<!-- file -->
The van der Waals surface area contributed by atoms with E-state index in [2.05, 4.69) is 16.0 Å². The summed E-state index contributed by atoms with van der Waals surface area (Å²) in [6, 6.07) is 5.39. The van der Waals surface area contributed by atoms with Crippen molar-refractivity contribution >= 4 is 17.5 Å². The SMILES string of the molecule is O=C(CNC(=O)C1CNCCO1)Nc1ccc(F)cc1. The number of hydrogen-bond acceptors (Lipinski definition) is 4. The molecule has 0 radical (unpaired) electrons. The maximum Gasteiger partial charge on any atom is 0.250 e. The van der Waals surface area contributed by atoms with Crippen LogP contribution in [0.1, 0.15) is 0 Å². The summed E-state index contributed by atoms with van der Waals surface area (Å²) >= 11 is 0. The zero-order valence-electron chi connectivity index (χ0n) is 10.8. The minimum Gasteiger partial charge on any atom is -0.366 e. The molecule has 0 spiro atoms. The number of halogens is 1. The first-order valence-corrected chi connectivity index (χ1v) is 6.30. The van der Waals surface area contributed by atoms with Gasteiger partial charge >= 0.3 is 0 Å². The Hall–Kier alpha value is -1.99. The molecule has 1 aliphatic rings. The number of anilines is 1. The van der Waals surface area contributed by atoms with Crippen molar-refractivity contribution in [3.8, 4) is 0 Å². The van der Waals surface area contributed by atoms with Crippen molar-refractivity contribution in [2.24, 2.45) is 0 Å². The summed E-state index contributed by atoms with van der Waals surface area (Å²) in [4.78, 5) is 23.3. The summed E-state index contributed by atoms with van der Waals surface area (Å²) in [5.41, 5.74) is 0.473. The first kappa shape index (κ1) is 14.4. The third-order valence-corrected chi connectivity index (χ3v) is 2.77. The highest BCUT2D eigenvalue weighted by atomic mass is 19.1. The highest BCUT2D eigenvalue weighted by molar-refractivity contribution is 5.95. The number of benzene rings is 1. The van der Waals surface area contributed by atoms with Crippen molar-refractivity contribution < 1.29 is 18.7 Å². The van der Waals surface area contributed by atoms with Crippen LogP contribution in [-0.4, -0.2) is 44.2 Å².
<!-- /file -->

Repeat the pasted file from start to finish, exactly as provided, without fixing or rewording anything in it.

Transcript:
The van der Waals surface area contributed by atoms with E-state index in [2.05, 4.69) is 16.0 Å². The summed E-state index contributed by atoms with van der Waals surface area (Å²) in [6, 6.07) is 5.39. The van der Waals surface area contributed by atoms with Crippen molar-refractivity contribution >= 4 is 17.5 Å². The SMILES string of the molecule is O=C(CNC(=O)C1CNCCO1)Nc1ccc(F)cc1. The number of hydrogen-bond acceptors (Lipinski definition) is 4. The molecule has 0 radical (unpaired) electrons. The maximum Gasteiger partial charge on any atom is 0.250 e. The van der Waals surface area contributed by atoms with Crippen LogP contribution in [0.1, 0.15) is 0 Å². The summed E-state index contributed by atoms with van der Waals surface area (Å²) >= 11 is 0. The zero-order valence-electron chi connectivity index (χ0n) is 10.8. The minimum Gasteiger partial charge on any atom is -0.366 e. The molecule has 0 spiro atoms. The number of halogens is 1. The first-order valence-corrected chi connectivity index (χ1v) is 6.30. The van der Waals surface area contributed by atoms with Gasteiger partial charge >= 0.3 is 0 Å². The Hall–Kier alpha value is -1.99. The molecule has 1 aliphatic rings. The number of anilines is 1. The van der Waals surface area contributed by atoms with Crippen molar-refractivity contribution in [3.8, 4) is 0 Å². The van der Waals surface area contributed by atoms with Crippen molar-refractivity contribution in [2.24, 2.45) is 0 Å². The summed E-state index contributed by atoms with van der Waals surface area (Å²) in [4.78, 5) is 23.3. The summed E-state index contributed by atoms with van der Waals surface area (Å²) in [5.41, 5.74) is 0.473. The first kappa shape index (κ1) is 14.4. The third-order valence-corrected chi connectivity index (χ3v) is 2.77. The highest BCUT2D eigenvalue weighted by atomic mass is 19.1. The highest BCUT2D eigenvalue weighted by molar-refractivity contribution is 5.95. The number of benzene rings is 1. The van der Waals surface area contributed by atoms with Crippen molar-refractivity contribution < 1.29 is 18.7 Å². The van der Waals surface area contributed by atoms with Crippen LogP contribution in [-0.4, -0.2) is 44.2 Å².